“CES has become a major launch point for a lot of the big automakers,” said Mark Boyadjis, technology analyst for researcher IHS in Minnetonka, Minnesota. “CES is a way for them to get on a global stage for technology.”

The evolution of Ford’s CES exhibit tells the story of the automotive ascent at the trade show that attracts 140,000 visitors. Five years ago, Ford displayed its new Taurus on a 20-foot-by-20-foot piece of carpet. This year, Ford has a two-story display with five vehicles, a wall of digital screens and private offices for conducting business.

Competing on Computing

Drivers are demanding their cars keep them constantly connected like a smartphone on wheels. In-vehicle technology is the top selling point for 39 percent of car buyers, more than twice the 14 percent who care most about horsepower and handling, according to a survey last year from the Accenture consulting firm. The number of cars connected to the Internet worldwide will grow more than fourfold to 152 million by 2020 from 36 million today, according to IHS.

Photographer: David Paul Morris/Bloomberg

Traditional Tech

Even traditional technology exhibitors are getting on the automotive bandwagon. Nvidia Corp. (NVDA), a Santa Clara, California-based chipmaker for video games and personal computers, has converted three-quarters of its stand this year to automotive, including displaying a new roadster and an electric supercar. The Consumer Electronics Association forecasts factory-installed vehicle technologies will increase 3 percent in 2015 to $11.3 billion. Nearly one-third of U.S. households now own a vehicle equipped with an electronic infotainment system, according to CEA.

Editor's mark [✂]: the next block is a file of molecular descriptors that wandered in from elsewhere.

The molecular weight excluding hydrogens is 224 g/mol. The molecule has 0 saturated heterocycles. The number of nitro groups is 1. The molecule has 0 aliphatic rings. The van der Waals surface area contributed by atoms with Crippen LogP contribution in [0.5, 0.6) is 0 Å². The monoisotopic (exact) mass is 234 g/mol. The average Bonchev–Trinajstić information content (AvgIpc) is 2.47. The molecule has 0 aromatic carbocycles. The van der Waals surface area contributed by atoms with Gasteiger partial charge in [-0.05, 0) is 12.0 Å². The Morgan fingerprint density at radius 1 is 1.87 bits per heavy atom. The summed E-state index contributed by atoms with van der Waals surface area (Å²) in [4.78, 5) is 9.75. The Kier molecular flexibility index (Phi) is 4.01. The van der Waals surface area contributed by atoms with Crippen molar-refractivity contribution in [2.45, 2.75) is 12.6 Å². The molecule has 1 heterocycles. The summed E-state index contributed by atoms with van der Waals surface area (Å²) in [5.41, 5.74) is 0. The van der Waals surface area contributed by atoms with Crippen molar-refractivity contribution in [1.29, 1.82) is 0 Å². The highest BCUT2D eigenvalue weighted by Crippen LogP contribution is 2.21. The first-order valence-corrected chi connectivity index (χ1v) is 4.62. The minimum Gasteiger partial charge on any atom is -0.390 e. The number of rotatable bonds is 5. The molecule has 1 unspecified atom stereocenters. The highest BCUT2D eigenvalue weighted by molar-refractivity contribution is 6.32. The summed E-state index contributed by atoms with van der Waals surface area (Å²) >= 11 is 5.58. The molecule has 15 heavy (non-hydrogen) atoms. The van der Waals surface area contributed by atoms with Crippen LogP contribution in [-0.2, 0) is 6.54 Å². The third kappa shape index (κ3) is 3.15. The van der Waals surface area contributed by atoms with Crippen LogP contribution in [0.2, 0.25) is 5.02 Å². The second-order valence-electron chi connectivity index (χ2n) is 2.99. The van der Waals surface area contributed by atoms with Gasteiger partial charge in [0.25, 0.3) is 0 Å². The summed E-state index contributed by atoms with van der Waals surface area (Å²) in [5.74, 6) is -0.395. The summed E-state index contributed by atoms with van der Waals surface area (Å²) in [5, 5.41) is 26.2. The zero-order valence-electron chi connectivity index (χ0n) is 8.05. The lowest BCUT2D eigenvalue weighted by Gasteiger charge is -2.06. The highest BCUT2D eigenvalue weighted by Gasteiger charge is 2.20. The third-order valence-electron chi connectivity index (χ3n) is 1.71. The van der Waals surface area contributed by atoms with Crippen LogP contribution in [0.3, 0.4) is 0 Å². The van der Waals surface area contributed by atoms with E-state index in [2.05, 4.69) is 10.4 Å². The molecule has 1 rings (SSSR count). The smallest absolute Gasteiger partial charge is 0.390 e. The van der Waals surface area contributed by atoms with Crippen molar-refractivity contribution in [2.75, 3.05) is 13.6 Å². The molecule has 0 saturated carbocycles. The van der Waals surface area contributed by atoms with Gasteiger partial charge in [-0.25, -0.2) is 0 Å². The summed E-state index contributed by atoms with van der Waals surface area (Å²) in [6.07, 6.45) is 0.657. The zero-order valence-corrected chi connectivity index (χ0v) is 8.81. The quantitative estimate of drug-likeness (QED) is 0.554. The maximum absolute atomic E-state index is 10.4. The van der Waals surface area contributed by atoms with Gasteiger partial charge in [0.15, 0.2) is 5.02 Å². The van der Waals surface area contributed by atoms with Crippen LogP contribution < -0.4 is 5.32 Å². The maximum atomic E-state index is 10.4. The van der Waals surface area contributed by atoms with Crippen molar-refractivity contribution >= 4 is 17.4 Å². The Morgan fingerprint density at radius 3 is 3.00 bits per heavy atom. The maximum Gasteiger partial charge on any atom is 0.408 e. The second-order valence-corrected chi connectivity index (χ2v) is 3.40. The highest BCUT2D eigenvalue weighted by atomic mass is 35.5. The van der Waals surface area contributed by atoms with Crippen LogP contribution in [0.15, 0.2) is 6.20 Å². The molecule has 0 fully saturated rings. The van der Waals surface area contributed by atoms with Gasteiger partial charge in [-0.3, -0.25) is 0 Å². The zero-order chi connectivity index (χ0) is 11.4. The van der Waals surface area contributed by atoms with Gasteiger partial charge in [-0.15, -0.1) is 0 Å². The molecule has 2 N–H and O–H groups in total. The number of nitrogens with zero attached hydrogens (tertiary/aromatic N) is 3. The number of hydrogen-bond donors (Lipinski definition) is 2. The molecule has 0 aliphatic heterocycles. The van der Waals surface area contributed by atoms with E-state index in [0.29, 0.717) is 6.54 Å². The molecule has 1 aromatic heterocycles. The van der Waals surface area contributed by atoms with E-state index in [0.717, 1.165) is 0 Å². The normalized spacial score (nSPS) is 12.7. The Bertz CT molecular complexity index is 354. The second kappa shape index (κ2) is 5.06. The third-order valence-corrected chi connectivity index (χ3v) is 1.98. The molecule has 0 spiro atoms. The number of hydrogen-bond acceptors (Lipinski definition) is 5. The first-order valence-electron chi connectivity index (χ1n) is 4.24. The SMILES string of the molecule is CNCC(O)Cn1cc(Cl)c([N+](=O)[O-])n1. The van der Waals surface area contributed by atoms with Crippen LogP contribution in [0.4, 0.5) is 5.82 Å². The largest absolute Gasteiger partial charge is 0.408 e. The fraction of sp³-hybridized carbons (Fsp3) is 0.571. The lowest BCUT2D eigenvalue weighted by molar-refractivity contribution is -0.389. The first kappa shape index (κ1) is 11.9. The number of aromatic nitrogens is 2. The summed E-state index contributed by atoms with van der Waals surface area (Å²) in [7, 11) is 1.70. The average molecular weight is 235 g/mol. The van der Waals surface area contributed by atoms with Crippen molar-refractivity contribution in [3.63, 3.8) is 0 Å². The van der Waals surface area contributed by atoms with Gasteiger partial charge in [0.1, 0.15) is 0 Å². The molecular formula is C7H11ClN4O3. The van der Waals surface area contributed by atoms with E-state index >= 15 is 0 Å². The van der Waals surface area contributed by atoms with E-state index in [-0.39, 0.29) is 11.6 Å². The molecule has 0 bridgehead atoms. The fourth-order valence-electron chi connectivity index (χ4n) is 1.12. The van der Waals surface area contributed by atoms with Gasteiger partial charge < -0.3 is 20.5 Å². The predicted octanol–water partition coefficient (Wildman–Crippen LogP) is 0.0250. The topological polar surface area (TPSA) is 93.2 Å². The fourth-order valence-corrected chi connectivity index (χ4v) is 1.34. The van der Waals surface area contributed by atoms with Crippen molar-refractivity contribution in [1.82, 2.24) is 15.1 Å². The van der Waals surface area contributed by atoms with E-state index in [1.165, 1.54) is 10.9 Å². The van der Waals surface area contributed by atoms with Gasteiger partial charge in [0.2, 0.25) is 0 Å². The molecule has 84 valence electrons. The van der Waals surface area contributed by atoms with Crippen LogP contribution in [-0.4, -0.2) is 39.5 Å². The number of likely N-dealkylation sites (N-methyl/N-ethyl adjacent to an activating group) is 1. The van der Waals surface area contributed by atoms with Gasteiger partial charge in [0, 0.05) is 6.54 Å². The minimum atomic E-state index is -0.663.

BMW Wearables

This year, BMW is getting in on the wearable-technology craze that swept the show in recent years with products such as Google Glass and Fitbit. The luxury automaker will show a fully automated valet parking technology where the driver gets out of his car and issues a command through his smartwatch: “Go park yourself.” The car then finds an open space in a parking garage and parks itself until beckoned by the driver to return.

Dashboard Battle

Some of the biggest buzz is building for Apple Inc. (AAPL)’s CarPlay and Google Inc.’s Android Auto systems that mimic the functions of an iPhone or an Android phone on a dashboard touchscreen. They are scheduled to go on sale early next year.

Read more :http://www.bloomberg.com/news/2014-12-29/connected-cars-overtake-video-games-at-electronics-show.html#r=rss